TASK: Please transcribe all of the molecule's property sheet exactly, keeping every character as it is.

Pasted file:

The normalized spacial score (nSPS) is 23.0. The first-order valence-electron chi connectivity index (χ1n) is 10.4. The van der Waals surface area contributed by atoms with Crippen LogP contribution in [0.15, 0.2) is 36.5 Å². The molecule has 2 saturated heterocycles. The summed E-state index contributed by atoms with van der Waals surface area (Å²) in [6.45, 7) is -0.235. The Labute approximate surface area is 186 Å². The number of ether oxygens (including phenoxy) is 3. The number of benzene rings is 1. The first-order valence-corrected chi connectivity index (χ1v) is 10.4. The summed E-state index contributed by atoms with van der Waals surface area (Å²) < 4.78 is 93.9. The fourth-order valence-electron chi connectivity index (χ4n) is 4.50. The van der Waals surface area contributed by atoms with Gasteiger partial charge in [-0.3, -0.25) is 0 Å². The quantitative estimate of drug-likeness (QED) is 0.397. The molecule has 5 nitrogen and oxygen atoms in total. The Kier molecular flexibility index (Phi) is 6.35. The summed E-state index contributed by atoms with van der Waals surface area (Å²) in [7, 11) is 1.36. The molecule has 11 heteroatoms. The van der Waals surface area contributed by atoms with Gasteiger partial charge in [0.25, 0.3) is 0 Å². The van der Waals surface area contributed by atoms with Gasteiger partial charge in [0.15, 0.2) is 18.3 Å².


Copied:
The normalized spacial score (nSPS) is 23.0. The first-order valence-electron chi connectivity index (χ1n) is 10.4. The van der Waals surface area contributed by atoms with Crippen LogP contribution in [0.15, 0.2) is 36.5 Å². The molecule has 2 saturated heterocycles. The summed E-state index contributed by atoms with van der Waals surface area (Å²) in [6.45, 7) is -0.235. The Labute approximate surface area is 186 Å². The number of ether oxygens (including phenoxy) is 3. The number of benzene rings is 1. The first-order valence-corrected chi connectivity index (χ1v) is 10.4. The summed E-state index contributed by atoms with van der Waals surface area (Å²) < 4.78 is 93.9. The fourth-order valence-electron chi connectivity index (χ4n) is 4.50. The van der Waals surface area contributed by atoms with Gasteiger partial charge in [-0.3, -0.25) is 0 Å². The quantitative estimate of drug-likeness (QED) is 0.397. The molecule has 5 nitrogen and oxygen atoms in total. The Kier molecular flexibility index (Phi) is 6.35. The summed E-state index contributed by atoms with van der Waals surface area (Å²) in [7, 11) is 1.36. The molecule has 11 heteroatoms. The van der Waals surface area contributed by atoms with Gasteiger partial charge in [0.25, 0.3) is 0 Å². The van der Waals surface area contributed by atoms with Gasteiger partial charge in [0.15, 0.2) is 18.3 Å².